We’ve all done it.

Ignore the date on the jug of milk so long is it passes the sniff test.

If the smell doesn’t knock us out of our shoes, it’s safe, right?

“The sniff test is very effective,” Dana Gunders, senior scientist at the Natural Resources Defense Council (NRDC), told Healthline. “A lot of things can’t grow on dairy.”

universal expiration date

The simple reason that milk and other foods are still plenty good enough to consume after the date printed on their package is the language used to describe it.

“Best by,” “sell by,” and other such warnings don’t mean the contained food will be putrid on the day after expiration. In many cases, except for things like deli meats, the food has plenty of shelf life ahead of it.

“What phrase is used is up to the manufacturer,” Gunders said. “Consumers are not distinguishing between these dates.”

Experts say this confusion directly contributes to unnecessary food waste.

Some estimates say of all food in the United States ends up in the trash, and 40 percent of that is due to consumers.

That adds up to about $162 billion in waste each year, calculating in the water, land, labor, and other factors needed to create that food.

The average family of four spends roughly $1,500 a year on food they’ll never eat.

A survey of 1,000 people conducted by Harvard Food Law and Policy Clinic, the National Consumers League, and the Johns Hopkins Center for a Livable Future found about a third of consumers believe expiration dates and terms are federally regulated.

They’re not, at least now.

“Some people believe there’s a very official system behind these dates. There isn’t,” Gunders, who also wrote the “Waste-Free Kitchen Handbook.”

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A Common Language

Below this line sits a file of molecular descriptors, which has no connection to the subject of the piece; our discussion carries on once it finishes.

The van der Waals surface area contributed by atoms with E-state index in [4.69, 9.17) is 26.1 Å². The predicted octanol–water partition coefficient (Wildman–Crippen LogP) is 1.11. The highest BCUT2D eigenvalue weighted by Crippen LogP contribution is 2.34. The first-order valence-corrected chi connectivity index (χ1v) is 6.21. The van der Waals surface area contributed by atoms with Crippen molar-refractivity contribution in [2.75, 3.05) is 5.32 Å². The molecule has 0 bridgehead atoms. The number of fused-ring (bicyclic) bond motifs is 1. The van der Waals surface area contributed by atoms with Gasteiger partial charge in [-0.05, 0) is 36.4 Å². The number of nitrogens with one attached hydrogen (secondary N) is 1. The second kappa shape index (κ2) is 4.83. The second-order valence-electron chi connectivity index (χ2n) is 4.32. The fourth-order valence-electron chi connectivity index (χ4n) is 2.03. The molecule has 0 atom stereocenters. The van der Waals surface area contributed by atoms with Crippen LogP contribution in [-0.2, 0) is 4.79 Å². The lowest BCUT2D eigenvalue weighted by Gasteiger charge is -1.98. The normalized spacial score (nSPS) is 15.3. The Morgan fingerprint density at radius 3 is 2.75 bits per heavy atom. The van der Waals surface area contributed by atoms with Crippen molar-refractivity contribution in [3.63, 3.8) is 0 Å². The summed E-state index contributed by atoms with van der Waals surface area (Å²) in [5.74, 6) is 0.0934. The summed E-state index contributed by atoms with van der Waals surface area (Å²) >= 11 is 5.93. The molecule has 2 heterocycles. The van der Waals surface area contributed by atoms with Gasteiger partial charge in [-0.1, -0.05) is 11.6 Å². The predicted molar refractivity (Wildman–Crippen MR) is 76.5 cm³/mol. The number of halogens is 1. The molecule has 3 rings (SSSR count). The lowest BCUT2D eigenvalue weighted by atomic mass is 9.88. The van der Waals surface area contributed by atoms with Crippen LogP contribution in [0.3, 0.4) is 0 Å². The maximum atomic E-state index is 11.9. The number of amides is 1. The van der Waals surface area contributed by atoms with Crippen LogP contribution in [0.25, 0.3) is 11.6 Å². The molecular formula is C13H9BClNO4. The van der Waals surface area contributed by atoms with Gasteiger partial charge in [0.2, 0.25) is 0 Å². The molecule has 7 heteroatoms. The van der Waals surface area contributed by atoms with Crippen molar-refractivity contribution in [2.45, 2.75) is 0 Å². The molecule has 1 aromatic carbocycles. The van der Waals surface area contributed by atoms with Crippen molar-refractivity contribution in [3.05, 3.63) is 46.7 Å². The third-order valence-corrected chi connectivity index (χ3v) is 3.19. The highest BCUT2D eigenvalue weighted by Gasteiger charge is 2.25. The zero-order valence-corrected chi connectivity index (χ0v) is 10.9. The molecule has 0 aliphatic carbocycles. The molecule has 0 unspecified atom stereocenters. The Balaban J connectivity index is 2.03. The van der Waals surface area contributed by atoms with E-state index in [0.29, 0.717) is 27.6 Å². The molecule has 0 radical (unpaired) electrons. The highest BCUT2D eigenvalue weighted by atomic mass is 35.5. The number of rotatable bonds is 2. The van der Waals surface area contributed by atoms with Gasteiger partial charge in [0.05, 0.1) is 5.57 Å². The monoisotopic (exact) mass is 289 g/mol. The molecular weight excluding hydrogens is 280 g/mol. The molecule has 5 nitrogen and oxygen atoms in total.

While the U.S. Food and Drug Administration (FDA) is revamping what’s on a food nutritional label, state and federal legislators are hoping to use common language on food expiration dates.

California lawmakers — who love to get ahead of federal legislation — introduced a bill that would have given food packaging “expires on” dates and an “elevated risk date.”

It has received support from environmental, academic, municipal, and waste management groups. The major opposition comes from agricultural and grocer’s associations.

Meanwhile at the federal level this week, Sen. Richard Blumenthal, D-Conn., and Rep. Chellie Pingree, D-Maine, also introduced legislation to standardize dates on food to reduce waste and keep people from throwing out food that’s safe to eat.

“Items at the grocery store are stamped with a jumble of arbitrary food date labels that are not based on safety or science,” Blumenthal said in a joint press release. “This dizzying patchwork confuses consumers, results in food waste, and prevents good food from being donated to those who need it most.”

“It's time to settle that argument, end the confusion, and stop throwing away perfectly good food,” Pingree said.

The bill was introduced to the Senate on Wednesday, but GovTrack.us, a nongovernment website that tracks legislation, gives the bills a 2 percent chance of ever becoming law.

Read More: Should ‘Exercise Equivalents’ Be Part of Food Labeling? »

To Eat or Not to Eat

Buying food just to throw it away sounds like a silly thing, but that’s what Americans do.

The NRDC and the AdCouncil have teamed up with public campaigns to help people realize the errors in their ways.

The “Save the Food” campaign highlights the fact that food is the largest component of solid trash in landfills and 25 percent of freshwater is used to grow food that will get scrapped.

The campaign has even attracted the attention of Tom Colicchio, celebrity chef and founder of Food Policy Action.

“It’s not just good food getting thrown away that upsets me as a chef,” he said in a press release. “It’s that everything that goes into producing that food — the land, the water, the climate pollution, the labor, and the love it takes to get it to the plate — all of it also gets wasted. We have a great opportunity to fix this problem. Stopping food waste starts at home.”

But correct labeling on when a food truly goes bad is a good start, Gunders said.

“Generally, people don’t get sick from aging food,” she said. “They get sick from contaminated food, whether it’s old or not.”

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